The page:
(click pictures to enlarge)
It's been an enjoyable stay here at Seminole. The landscape, topography and geology is the triple feature of this place. You can gaze out into the distance and see nothing and see everything, both at the same time. I know that doesn't make sense, but it's true. This land wakes your senses up and makes you more alert to things around you. When looking out into the land, any motion will catch your eye and you will zoom right to where that motion occurred. It may simply be a jack-rabbit or a small hummingbird, but you see it. The same goes for your hearing. If you're close enough, it is the same reaction as with the sight, you hear something out of the ordinary and zero in on the sound. You learn quickly what is an out of the ordinary sight and sound.
As I look out into the land, I am also looking into the past as I picture men on horses, just drifters passing through this area. The difficulty they had due to the somewhat barren land was offset by being free to roam. Most of the men that wandered in this area back then did so by choice. Much the same way RV travelers are doing so now a days. Tomorrow I will move down the road about 190 miles. 150 years ago, it would have taken a man, on horse, about 10 days to travel that distance. He would have to walk his horse to save it's energy in case they needed to run from trouble. If he bumped into some hostiles, it really wasn't a matter of who had the fastest horse, what matter most was who had the most rested horse. If your horse had just finished running, then you had no choice but to hope theirs had too or it is time for you to make your stand and fight.
There are places in this land where you could easily hide an army of men in some of the dry washes and canyons. This why as men traveled around these parts, they did so in the galleys and washes. You never wanted to be on the highest point to where you would "sky line" yourself for others to see. You also didn't wear anything shiny that would glint in the sun and give your position away. To be undetected, was the goal and achieving that goal usually meant staying alive.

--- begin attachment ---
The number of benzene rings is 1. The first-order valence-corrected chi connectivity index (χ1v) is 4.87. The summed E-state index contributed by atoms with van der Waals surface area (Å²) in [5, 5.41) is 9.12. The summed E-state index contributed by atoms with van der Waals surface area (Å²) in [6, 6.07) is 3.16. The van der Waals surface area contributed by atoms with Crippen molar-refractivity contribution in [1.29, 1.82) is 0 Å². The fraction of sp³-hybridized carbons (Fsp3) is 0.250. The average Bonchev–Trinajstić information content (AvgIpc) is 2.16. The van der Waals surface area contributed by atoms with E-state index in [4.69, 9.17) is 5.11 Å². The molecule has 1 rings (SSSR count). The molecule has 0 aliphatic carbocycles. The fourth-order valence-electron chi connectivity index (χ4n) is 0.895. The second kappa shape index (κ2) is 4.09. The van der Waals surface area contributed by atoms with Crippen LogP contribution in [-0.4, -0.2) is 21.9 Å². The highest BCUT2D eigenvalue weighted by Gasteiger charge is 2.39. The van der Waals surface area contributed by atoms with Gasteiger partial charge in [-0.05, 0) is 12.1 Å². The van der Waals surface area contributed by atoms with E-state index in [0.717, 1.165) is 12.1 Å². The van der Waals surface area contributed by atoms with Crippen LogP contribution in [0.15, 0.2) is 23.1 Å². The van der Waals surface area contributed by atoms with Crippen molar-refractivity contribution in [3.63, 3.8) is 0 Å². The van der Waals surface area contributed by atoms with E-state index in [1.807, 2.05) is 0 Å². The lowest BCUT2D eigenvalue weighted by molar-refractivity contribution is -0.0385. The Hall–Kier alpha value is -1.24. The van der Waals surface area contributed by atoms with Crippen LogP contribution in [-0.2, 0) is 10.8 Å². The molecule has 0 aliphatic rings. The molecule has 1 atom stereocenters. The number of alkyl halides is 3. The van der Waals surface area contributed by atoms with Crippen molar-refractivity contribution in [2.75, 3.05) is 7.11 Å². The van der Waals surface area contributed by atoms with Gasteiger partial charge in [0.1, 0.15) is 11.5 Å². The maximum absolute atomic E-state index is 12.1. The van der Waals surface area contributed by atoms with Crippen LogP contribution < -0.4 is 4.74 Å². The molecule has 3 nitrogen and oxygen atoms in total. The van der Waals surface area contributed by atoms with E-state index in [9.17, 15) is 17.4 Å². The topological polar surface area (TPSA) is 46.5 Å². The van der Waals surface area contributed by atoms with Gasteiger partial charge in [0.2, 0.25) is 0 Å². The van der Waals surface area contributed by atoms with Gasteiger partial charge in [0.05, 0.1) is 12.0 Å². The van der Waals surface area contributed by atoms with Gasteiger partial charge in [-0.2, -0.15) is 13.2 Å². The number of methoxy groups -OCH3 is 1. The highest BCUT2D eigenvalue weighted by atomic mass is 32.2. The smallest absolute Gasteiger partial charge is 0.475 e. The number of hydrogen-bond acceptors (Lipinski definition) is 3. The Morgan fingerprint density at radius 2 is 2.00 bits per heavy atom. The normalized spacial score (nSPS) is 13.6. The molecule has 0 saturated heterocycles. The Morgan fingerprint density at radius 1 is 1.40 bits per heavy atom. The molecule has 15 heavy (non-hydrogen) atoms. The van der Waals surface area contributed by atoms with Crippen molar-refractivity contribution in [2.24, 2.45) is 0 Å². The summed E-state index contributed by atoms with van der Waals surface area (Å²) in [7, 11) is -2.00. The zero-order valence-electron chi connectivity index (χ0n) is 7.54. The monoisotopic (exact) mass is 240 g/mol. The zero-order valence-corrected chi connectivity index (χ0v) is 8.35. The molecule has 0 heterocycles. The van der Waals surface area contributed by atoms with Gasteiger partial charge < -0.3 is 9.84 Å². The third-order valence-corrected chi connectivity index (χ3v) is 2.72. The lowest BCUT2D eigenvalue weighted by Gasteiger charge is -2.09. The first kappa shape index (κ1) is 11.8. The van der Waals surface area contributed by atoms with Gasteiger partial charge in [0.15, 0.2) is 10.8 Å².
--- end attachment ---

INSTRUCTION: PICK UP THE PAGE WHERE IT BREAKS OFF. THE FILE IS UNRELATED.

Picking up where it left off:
|Everything out here is in the extreme, even when a cloud rolls in, it's a big one. It slowly moved across the sky blotting out the sun. Almost spooky.|
|I took this one to show the gravel road against the fence line on the right. That is where the border patrol travels and/or sits and waits.|
|This taken from a high point in the campground. I walked up there late this evening and with the temperature dropping and the wind picking up, it was chilly. That is Liberty on the left and dead ahead in the distance is Old Mexico.|
|This is the campsite and view.|
|Looking back up the trail to the welcome center/office.|
|"Thinking benches" made out of natural material. :)|
|That is a cave with evidence of habitation by humans thousands of years ago, at least that is what they say.|
|Modern "thinking bench" with the cave and welcome center/office in the background.|
|Another "thinking bench". This time it is comes with natural shade. There is a natural spring just down in the canyon. I wonder how many people over the centuries have sat there and wondered about things like I did? One of those "wow" places.|
|The trail ends at a windmill and water tank. It is appropriate since the windmill is a sign of life. Not only because someone alive built it, but it is used to pump water to the surface which is needed to maintain life.|
Ya'll take care of each other. I'll Cya down the road.